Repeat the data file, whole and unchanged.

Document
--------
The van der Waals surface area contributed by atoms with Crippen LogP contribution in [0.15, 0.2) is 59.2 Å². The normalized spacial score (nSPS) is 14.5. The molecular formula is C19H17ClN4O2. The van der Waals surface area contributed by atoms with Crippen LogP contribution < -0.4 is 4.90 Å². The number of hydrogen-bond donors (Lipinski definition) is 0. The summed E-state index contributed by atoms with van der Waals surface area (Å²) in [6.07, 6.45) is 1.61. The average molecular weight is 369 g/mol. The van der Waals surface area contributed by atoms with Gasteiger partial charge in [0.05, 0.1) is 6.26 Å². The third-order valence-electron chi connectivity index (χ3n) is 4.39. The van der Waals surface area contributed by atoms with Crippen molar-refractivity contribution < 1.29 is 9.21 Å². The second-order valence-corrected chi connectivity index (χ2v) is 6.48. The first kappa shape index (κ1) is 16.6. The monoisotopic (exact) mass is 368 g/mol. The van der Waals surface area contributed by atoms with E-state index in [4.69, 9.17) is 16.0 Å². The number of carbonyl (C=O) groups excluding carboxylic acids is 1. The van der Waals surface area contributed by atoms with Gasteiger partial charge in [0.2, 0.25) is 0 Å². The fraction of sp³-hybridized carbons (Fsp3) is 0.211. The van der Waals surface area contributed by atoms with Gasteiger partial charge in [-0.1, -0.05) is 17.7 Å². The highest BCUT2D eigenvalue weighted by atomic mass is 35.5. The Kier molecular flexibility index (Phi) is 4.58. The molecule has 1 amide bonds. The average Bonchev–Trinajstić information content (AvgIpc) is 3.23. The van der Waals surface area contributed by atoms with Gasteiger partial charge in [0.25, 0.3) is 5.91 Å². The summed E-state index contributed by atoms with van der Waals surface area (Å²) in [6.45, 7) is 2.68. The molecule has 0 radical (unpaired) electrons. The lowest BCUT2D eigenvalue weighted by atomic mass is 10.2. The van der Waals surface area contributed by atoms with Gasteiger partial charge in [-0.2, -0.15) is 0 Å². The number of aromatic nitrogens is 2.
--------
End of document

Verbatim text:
The van der Waals surface area contributed by atoms with Crippen LogP contribution in [0.15, 0.2) is 59.2 Å². The normalized spacial score (nSPS) is 14.5. The molecular formula is C19H17ClN4O2. The van der Waals surface area contributed by atoms with Crippen LogP contribution < -0.4 is 4.90 Å². The number of hydrogen-bond donors (Lipinski definition) is 0. The summed E-state index contributed by atoms with van der Waals surface area (Å²) in [6.07, 6.45) is 1.61. The average molecular weight is 369 g/mol. The van der Waals surface area contributed by atoms with Gasteiger partial charge in [0.05, 0.1) is 6.26 Å². The third-order valence-electron chi connectivity index (χ3n) is 4.39. The van der Waals surface area contributed by atoms with Crippen molar-refractivity contribution < 1.29 is 9.21 Å². The second-order valence-corrected chi connectivity index (χ2v) is 6.48. The first kappa shape index (κ1) is 16.6. The monoisotopic (exact) mass is 368 g/mol. The van der Waals surface area contributed by atoms with E-state index in [4.69, 9.17) is 16.0 Å². The number of carbonyl (C=O) groups excluding carboxylic acids is 1. The van der Waals surface area contributed by atoms with Gasteiger partial charge in [0.2, 0.25) is 0 Å². The fraction of sp³-hybridized carbons (Fsp3) is 0.211. The van der Waals surface area contributed by atoms with Gasteiger partial charge in [-0.1, -0.05) is 17.7 Å². The highest BCUT2D eigenvalue weighted by atomic mass is 35.5. The Kier molecular flexibility index (Phi) is 4.58. The molecule has 1 amide bonds. The average Bonchev–Trinajstić information content (AvgIpc) is 3.23. The van der Waals surface area contributed by atoms with Gasteiger partial charge in [0.25, 0.3) is 5.91 Å². The summed E-state index contributed by atoms with van der Waals surface area (Å²) in [6.45, 7) is 2.68. The molecule has 0 radical (unpaired) electrons. The lowest BCUT2D eigenvalue weighted by atomic mass is 10.2. The van der Waals surface area contributed by atoms with Gasteiger partial charge in [-0.2, -0.15) is 0 Å². The number of aromatic nitrogens is 2.